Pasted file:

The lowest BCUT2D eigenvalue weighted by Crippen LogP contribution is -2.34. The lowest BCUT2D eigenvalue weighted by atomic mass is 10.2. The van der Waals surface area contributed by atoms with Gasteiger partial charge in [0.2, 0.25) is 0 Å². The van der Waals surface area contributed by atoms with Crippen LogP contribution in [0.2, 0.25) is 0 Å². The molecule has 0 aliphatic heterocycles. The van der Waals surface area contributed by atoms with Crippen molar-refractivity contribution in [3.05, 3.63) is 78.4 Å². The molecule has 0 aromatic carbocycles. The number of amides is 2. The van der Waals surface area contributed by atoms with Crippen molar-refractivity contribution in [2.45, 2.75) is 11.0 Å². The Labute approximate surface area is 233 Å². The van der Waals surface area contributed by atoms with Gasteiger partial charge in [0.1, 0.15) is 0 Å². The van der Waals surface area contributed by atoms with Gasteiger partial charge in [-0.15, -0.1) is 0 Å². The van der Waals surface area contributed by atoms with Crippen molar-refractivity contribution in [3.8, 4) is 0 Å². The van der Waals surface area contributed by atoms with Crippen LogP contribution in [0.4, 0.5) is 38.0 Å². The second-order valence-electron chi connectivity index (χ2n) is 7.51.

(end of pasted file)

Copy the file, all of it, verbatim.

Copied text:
The lowest BCUT2D eigenvalue weighted by Crippen LogP contribution is -2.34. The lowest BCUT2D eigenvalue weighted by atomic mass is 10.2. The van der Waals surface area contributed by atoms with Gasteiger partial charge in [0.2, 0.25) is 0 Å². The van der Waals surface area contributed by atoms with Crippen LogP contribution in [0.2, 0.25) is 0 Å². The molecule has 0 aliphatic heterocycles. The van der Waals surface area contributed by atoms with Crippen molar-refractivity contribution in [3.05, 3.63) is 78.4 Å². The molecule has 0 aromatic carbocycles. The number of amides is 2. The van der Waals surface area contributed by atoms with Crippen molar-refractivity contribution in [2.45, 2.75) is 11.0 Å². The Labute approximate surface area is 233 Å². The van der Waals surface area contributed by atoms with Gasteiger partial charge in [0.1, 0.15) is 0 Å². The van der Waals surface area contributed by atoms with Gasteiger partial charge in [-0.15, -0.1) is 0 Å². The van der Waals surface area contributed by atoms with Crippen molar-refractivity contribution in [3.8, 4) is 0 Å². The van der Waals surface area contributed by atoms with Crippen LogP contribution in [0.4, 0.5) is 38.0 Å². The second-order valence-electron chi connectivity index (χ2n) is 7.51.